When it comes to implementing a new learning management system (LMS), change management cannot be overlooked. When change management is not taken into consideration, you are left with employees who feel that change is a low priority, that the organization didn’t consider them and their feelings, and that they aren’t involved in their organization. This situation will lead to a lower LMS adoption rate.
There are three factors that are important to change management: management buy-in, strategic communication and an organization implementation plan. Each of these “secrets” is important, because it makes everyone feel safe to change.
Management buy-in is critical, because if a manager is resistant to change, his or her employees may inherit that attitude. The key is to understand the manager’s needs. Once you understand them, it is easy to increase manager buy-in by developing test groups during the implementation process. Using testing groups for manager buy-in can increase adoption rates, reduce launch day glitches, create a positive stir in the organization about the LMS and accomplish a lot of testing that the training department would otherwise have to do on its own. The result is that the managers become the biggest advocates for the new implementation process, and their employees will feel more encouraged.
Just because the project team believes that implementing a new LMS is good for the organization, the employees may not automatically see the benefits. The project team and management need to take into account the emotional response to change that will occur no matter what you do. The Kübler-Ross Change Curve states that people go through seven stages in their emotional response to change:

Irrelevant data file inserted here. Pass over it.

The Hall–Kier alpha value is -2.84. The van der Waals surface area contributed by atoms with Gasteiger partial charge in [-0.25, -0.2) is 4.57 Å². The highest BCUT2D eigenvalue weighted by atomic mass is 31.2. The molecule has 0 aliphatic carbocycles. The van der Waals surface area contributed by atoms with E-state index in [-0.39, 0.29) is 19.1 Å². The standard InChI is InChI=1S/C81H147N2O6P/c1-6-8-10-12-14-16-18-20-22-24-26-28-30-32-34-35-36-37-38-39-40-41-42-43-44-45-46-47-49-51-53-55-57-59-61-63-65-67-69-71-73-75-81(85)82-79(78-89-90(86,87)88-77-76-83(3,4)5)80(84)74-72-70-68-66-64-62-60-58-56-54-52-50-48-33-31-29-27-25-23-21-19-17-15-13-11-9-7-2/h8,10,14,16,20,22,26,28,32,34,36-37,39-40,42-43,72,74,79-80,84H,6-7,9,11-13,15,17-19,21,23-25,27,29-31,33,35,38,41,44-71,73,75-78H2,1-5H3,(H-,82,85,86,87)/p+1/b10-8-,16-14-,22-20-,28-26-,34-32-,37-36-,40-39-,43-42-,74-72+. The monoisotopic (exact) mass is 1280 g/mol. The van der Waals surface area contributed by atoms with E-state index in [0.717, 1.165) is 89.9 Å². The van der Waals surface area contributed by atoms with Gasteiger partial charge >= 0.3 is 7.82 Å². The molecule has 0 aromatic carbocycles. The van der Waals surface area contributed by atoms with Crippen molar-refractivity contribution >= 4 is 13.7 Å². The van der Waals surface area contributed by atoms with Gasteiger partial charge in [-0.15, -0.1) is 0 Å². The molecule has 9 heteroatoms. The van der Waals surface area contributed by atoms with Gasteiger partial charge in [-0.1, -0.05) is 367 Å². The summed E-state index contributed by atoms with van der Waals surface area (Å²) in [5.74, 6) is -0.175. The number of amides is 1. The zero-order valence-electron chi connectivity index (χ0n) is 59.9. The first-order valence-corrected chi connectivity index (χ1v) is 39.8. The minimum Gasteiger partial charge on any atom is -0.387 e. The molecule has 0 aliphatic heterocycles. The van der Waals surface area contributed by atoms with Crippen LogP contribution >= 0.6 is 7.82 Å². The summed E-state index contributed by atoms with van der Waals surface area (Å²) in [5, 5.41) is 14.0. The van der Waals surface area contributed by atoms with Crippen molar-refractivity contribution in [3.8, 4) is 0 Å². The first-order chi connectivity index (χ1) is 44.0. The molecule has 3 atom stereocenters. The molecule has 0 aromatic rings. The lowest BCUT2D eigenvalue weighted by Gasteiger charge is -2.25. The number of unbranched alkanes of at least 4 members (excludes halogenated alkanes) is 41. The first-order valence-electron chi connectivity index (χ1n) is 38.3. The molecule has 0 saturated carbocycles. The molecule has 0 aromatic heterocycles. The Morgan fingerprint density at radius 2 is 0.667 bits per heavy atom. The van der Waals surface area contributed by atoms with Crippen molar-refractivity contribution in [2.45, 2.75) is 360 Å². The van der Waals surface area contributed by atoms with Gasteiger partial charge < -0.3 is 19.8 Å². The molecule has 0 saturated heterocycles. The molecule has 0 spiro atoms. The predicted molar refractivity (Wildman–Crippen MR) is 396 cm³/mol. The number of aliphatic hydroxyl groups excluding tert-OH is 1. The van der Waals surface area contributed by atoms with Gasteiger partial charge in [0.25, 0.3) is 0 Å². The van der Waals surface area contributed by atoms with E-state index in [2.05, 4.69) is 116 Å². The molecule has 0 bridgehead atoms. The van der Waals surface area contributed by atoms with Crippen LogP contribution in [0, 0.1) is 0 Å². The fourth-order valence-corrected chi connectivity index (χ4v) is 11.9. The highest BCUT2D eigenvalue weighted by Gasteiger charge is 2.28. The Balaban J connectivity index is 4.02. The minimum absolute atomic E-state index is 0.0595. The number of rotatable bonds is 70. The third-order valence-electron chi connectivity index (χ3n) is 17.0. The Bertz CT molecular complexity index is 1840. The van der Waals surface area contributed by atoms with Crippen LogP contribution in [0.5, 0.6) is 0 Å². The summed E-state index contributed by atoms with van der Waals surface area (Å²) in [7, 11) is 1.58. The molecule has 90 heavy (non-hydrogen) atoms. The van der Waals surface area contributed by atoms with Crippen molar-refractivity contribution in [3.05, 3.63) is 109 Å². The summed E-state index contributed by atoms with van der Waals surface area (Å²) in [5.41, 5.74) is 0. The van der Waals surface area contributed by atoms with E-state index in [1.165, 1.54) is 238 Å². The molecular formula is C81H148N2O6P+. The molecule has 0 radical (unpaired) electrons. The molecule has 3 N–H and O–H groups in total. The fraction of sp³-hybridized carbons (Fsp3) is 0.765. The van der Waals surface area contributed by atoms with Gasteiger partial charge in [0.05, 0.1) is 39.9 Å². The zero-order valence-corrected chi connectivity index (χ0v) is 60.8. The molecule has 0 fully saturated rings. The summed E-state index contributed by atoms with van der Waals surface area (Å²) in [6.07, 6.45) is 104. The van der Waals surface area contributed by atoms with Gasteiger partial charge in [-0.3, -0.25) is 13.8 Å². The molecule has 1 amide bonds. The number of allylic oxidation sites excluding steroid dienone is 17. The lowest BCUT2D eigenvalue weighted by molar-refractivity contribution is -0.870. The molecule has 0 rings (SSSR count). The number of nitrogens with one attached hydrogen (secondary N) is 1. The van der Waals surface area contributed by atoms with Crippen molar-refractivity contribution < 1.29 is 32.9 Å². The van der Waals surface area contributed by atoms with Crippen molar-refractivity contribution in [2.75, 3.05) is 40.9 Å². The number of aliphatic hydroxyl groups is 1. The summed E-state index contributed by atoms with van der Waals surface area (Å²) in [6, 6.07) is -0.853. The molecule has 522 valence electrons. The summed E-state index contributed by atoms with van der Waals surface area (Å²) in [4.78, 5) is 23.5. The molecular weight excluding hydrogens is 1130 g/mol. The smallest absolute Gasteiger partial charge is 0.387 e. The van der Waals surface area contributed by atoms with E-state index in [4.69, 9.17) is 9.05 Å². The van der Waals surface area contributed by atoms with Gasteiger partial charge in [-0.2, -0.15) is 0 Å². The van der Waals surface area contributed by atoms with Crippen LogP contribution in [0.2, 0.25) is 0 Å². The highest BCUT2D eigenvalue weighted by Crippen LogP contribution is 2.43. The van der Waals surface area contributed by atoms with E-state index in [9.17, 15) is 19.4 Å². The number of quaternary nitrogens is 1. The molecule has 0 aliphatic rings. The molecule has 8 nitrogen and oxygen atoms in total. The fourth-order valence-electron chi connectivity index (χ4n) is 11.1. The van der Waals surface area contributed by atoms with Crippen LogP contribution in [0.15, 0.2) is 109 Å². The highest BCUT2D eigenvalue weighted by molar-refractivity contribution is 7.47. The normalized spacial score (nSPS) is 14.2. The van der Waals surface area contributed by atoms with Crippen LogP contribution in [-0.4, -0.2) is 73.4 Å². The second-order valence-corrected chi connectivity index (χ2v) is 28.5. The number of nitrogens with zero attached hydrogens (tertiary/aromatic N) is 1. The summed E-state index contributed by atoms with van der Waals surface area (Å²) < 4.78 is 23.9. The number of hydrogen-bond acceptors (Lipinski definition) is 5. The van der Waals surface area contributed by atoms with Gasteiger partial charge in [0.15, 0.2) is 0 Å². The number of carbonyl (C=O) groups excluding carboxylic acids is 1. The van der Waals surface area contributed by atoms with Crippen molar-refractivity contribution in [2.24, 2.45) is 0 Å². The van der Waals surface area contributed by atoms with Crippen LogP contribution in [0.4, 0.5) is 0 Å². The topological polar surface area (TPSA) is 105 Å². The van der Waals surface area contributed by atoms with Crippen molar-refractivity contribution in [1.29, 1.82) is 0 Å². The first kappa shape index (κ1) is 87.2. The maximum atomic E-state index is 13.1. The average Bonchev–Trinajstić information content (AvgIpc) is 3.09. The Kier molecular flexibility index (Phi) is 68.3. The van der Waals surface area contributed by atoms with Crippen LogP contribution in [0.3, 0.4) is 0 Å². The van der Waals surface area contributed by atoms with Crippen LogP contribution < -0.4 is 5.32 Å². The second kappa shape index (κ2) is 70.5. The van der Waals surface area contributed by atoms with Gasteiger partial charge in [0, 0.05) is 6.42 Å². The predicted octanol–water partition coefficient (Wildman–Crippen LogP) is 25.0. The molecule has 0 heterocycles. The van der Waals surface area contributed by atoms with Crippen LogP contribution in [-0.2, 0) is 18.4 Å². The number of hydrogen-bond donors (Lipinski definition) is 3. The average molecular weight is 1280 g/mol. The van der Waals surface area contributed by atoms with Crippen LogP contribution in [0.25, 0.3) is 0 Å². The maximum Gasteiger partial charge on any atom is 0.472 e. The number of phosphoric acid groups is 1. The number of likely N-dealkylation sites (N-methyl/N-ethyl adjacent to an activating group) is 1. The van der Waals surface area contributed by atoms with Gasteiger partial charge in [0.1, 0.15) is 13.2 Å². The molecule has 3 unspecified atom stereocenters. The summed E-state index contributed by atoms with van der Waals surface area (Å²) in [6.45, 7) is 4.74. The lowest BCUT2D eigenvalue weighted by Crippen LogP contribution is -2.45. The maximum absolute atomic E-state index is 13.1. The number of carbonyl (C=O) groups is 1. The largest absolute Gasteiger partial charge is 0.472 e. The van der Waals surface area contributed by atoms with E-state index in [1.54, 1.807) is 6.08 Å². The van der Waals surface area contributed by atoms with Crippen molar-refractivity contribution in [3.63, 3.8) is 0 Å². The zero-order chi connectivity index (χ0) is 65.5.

- In stage one, shock, the employees find out that there will be a change in the training and development process. It is important for the management and project teams to communicate effectively by answering the basic questions of whom the LMS change will directly impact and who will be responsible for the implementation process.
- In denial, the employees need to know why the change has to happen. In this stage, managers should tell the employees the advantages of changing LMSs. It is important to have creative alignment between the first two stages. Creatively conveying the importance of the LMS switch will help employees understand the necessity of change.
- In frustration, employees realize that they cannot change managers’ decision, so they try to come up with alternatives. At this time, it is important for managers to emphasis that the reasons for switching are for the benefit of the employees.
- In the fourth stage, depression, employees may be upset with the change, but they are starting to come to terms with it. At this stage, managers should be available to the employees; as they are starting to come around, they may have additional questions.
- In experimentation, employees have come to terms with the change. Let the employees experiment with the new LMS to help them understand its benefits and develop the capabilities of using it.
- In decision, the employees working normally and have a much more positive outlook about the new LMS. At this stage, managers should announce the release date.
- In the final stage, implementation, you did it! Your employee have fully embraced the new LMS and are now its advocates.
To help employees move through this cycle, answer these questions as part of your implementation planning:
- What is an LMS? What will this change mean for internal customers?
- Whom the change will directly impact? Who is responsible for steering the implementation?
- When will you release the new LMS? When will internal customers see a change?
- How will the LMS impact the organization? How will it change the way work is done?
- Why is this impact needed within the organization? Why now?
An Implementation Plan
Whether you are surfing the market for a new LMS or you have recently purchased one, the implementation plan should be at the forefront of your mind. Using a white board to keep on track of events during implementation will help you have a much smoother process. Draw a rough outline of your project timeline on the board, and have a meeting to discuss key points of the timeline and the resources needed at each phase of the project. Keep the board in a highly trafficked or visible area, and encourage your team to provide input and suggest changes if they think the project could be managed better. Don’t worry if the board gets messy – it means people are contributing. Reevaluate the board and your progress weekly to stay organized.
There you have it: By keeping these three main factors in mind, you have learned the secrets of a smooth LMS implementation process!